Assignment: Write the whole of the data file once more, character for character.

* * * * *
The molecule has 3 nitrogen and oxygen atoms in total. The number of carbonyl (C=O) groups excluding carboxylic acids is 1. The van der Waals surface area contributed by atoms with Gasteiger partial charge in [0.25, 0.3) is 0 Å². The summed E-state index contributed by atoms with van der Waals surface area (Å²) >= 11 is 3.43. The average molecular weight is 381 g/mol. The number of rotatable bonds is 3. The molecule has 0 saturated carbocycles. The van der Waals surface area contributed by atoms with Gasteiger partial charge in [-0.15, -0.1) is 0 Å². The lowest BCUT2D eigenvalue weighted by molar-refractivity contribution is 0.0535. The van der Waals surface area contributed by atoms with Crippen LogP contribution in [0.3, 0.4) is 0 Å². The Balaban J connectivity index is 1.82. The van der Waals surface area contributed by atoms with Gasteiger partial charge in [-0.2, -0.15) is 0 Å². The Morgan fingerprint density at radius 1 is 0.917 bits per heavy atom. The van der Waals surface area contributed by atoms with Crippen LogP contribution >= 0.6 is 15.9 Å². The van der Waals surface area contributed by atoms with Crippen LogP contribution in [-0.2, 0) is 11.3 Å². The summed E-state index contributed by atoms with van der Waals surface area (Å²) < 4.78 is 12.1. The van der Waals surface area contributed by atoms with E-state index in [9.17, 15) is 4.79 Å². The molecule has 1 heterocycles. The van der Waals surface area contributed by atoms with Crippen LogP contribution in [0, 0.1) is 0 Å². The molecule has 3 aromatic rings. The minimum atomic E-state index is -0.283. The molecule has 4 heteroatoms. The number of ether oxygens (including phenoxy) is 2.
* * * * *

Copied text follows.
The molecule has 3 nitrogen and oxygen atoms in total. The number of carbonyl (C=O) groups excluding carboxylic acids is 1. The van der Waals surface area contributed by atoms with Gasteiger partial charge in [0.25, 0.3) is 0 Å². The summed E-state index contributed by atoms with van der Waals surface area (Å²) >= 11 is 3.43. The average molecular weight is 381 g/mol. The number of rotatable bonds is 3. The molecule has 0 saturated carbocycles. The van der Waals surface area contributed by atoms with Gasteiger partial charge in [-0.15, -0.1) is 0 Å². The lowest BCUT2D eigenvalue weighted by molar-refractivity contribution is 0.0535. The van der Waals surface area contributed by atoms with Crippen LogP contribution in [0.3, 0.4) is 0 Å². The Balaban J connectivity index is 1.82. The van der Waals surface area contributed by atoms with Gasteiger partial charge in [-0.2, -0.15) is 0 Å². The Morgan fingerprint density at radius 1 is 0.917 bits per heavy atom. The van der Waals surface area contributed by atoms with Crippen LogP contribution >= 0.6 is 15.9 Å². The van der Waals surface area contributed by atoms with Crippen LogP contribution in [-0.2, 0) is 11.3 Å². The summed E-state index contributed by atoms with van der Waals surface area (Å²) < 4.78 is 12.1. The van der Waals surface area contributed by atoms with E-state index in [9.17, 15) is 4.79 Å². The molecule has 1 heterocycles. The van der Waals surface area contributed by atoms with Crippen LogP contribution in [0, 0.1) is 0 Å². The molecule has 3 aromatic rings. The minimum atomic E-state index is -0.283. The molecule has 4 heteroatoms. The number of ether oxygens (including phenoxy) is 2.